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The A.I. Paradox

How robots will make work more human

We have teamed up with Oxford Economics to examine the impact technology will have on the labor market as existing job tasks are automated. By modeling the shifts in the nature of work across 800+ jobs, we are able to determine which industries are most vulnerable to automation and where new employment opportunities will arise.

Turning insights into action

We wanted to better understand how rapid technological change could impact the future of work in the next 10 years. Informed by this and other research, we are able to turn insight into action through our evolving programs, grants, and services to empower a human network of Global Problem Solvers focusing on how digitization and innovation can maximize inclusion. 

New jobs emerge as existing jobs are automated

Despite concerns that technology will displace workers, history and our research shows new jobs emerge as existing jobs are automated.  What we can expect in the future is a shift in the nature — and potentially the quality — of work:

  • By evaluating which occupations are most vulnerable to automation, the Internet of Things (IoT) and artificial intelligence (AI), we can determine the types of skills workers will need to transition to new jobs
  • With awareness of the technical and human skills shortfalls workers must bridge, policymakers —including educators, the private sector, nonprofit organizations, and government — can focus their human capital development efforts to smooth the transition

Balancing displacement with productivity

In line with historical trends over the last 20 years, our employment forecast is a balancing of the “displacement effect” caused by technology countered by a top-down “income effect” as industry harnesses the power of technology to improve productivity.

Significant transformation ahead for U.S. workers

4.3 million workers — 3% of the total workforce — will be displaced

An additional 2.2 million workers will be disrupted

There will be a total of 6.5 million job moves by 2027

Real job opportunities lay ahead

Our research does not forecast large-scale unemployment. Rather, it predicts a labor market that is reconfigured:

  • Displaced workers will have real opportunities to continue to add value by filling vacancies elsewhere in the economy, but only if they can bridge the relevant skills gap required by their new occupations
  • Our report models the moves these 6.5 millions workers may make. By comparing the skills requirements of their current occupations to their new occupations in 2027, we can measure the skills shortfall they need to bridge to thrive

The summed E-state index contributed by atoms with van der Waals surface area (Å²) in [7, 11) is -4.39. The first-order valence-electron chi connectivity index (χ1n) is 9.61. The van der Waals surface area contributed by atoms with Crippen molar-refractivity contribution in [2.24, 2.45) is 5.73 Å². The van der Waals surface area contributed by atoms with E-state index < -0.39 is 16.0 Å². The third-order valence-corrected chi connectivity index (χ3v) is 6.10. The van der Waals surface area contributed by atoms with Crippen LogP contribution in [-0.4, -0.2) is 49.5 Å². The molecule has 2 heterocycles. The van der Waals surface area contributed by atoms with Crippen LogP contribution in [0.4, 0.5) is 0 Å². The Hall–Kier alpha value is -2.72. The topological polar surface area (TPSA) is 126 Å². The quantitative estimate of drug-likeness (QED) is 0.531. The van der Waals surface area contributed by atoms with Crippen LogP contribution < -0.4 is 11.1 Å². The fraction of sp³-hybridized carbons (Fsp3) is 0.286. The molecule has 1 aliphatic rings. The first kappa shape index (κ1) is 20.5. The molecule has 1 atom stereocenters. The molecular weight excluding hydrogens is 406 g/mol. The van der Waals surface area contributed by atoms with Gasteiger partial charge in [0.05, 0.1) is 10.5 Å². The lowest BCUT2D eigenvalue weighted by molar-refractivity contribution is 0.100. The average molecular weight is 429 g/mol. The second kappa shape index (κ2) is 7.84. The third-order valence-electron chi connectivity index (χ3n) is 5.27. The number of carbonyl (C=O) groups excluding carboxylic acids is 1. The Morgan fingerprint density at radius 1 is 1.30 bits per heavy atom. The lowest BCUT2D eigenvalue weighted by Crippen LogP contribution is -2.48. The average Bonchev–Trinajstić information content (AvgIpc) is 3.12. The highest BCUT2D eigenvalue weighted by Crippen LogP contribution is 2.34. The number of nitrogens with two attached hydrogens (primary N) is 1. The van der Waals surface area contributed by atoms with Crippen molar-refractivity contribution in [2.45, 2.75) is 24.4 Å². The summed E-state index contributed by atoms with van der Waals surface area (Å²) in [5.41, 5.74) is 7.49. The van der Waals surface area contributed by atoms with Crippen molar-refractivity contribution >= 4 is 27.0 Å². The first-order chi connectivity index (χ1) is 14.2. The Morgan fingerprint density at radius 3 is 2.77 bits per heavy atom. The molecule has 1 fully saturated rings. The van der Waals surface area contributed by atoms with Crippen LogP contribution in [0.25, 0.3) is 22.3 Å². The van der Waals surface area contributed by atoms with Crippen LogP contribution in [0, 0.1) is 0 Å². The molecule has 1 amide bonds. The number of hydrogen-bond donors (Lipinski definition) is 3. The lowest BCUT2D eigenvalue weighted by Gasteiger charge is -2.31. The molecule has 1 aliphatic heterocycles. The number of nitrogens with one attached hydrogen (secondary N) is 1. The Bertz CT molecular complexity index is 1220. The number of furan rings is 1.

The rise of human skills

It is the rise in demand for human skills that ultimately helps define the transition to the 2027 labor market. Human skills embody workers’ ability to make the best use of technological innovations on a large scale and how to adapt to the changing needs of the market:

  • Workers whose core purpose is critical or creative thinking and making human connections will thrive
  • These workers will define themselves by their ability to use and work creatively with technology, rather than compete against it
  • It is the development of these human skills that constitutes the greater reskilling challenge: 32% of the total skills gap facing the U.S. economy by 2027 is in human skills

The U.S. faces a significant reskilling challenge

Through this research, policymakers, the private sector, nonprofit organizations, and educators can understand where the skills shortfalls will be:

  • They can then focus their human capital development efforts to equip those in jobs and those displaced by new technologies with the skills that will matter most in the coming decade
  • In this way, we can make the most of the opportunities technological progress presents
  • When we empower people to become global problem solvers and prepare them with the right skills, we help them participate in the global economy and create economic opportunity for all

Oxford Economics is a leader in global forecasting and quantitative analysis for business and government. It is one of the most trusted resources for decision-makers seeking independent thinking and evidence-based research.